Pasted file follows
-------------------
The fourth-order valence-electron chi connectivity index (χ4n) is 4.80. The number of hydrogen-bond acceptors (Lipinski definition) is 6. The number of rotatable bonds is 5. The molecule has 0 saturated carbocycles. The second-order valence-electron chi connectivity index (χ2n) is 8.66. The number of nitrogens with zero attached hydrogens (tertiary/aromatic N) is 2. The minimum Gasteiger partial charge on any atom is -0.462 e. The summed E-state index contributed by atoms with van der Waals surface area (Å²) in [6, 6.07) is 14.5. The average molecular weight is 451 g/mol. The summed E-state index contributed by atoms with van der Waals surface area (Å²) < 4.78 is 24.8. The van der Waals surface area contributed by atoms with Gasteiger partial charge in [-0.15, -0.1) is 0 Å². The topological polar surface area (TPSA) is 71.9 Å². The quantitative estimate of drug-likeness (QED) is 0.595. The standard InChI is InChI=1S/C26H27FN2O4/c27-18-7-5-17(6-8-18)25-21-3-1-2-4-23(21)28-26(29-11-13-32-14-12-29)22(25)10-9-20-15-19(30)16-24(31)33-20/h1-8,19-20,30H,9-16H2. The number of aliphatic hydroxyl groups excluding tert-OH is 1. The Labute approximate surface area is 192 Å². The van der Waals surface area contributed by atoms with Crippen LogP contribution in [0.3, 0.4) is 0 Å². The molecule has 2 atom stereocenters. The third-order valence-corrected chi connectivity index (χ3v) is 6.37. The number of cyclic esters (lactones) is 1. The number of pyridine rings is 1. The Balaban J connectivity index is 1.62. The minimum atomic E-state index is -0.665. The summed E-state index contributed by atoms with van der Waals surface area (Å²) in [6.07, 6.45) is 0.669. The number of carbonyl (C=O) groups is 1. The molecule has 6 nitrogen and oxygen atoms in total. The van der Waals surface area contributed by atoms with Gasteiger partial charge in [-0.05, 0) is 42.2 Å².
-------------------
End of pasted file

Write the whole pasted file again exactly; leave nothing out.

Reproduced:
The fourth-order valence-electron chi connectivity index (χ4n) is 4.80. The number of hydrogen-bond acceptors (Lipinski definition) is 6. The number of rotatable bonds is 5. The molecule has 0 saturated carbocycles. The second-order valence-electron chi connectivity index (χ2n) is 8.66. The number of nitrogens with zero attached hydrogens (tertiary/aromatic N) is 2. The minimum Gasteiger partial charge on any atom is -0.462 e. The summed E-state index contributed by atoms with van der Waals surface area (Å²) in [6, 6.07) is 14.5. The average molecular weight is 451 g/mol. The summed E-state index contributed by atoms with van der Waals surface area (Å²) < 4.78 is 24.8. The van der Waals surface area contributed by atoms with Gasteiger partial charge in [-0.15, -0.1) is 0 Å². The topological polar surface area (TPSA) is 71.9 Å². The quantitative estimate of drug-likeness (QED) is 0.595. The standard InChI is InChI=1S/C26H27FN2O4/c27-18-7-5-17(6-8-18)25-21-3-1-2-4-23(21)28-26(29-11-13-32-14-12-29)22(25)10-9-20-15-19(30)16-24(31)33-20/h1-8,19-20,30H,9-16H2. The number of aliphatic hydroxyl groups excluding tert-OH is 1. The Labute approximate surface area is 192 Å². The van der Waals surface area contributed by atoms with Crippen LogP contribution in [0.3, 0.4) is 0 Å². The molecule has 2 atom stereocenters. The third-order valence-corrected chi connectivity index (χ3v) is 6.37. The number of cyclic esters (lactones) is 1. The number of pyridine rings is 1. The Balaban J connectivity index is 1.62. The minimum atomic E-state index is -0.665. The summed E-state index contributed by atoms with van der Waals surface area (Å²) in [6.07, 6.45) is 0.669. The number of carbonyl (C=O) groups is 1. The molecule has 6 nitrogen and oxygen atoms in total. The van der Waals surface area contributed by atoms with Gasteiger partial charge in [-0.05, 0) is 42.2 Å².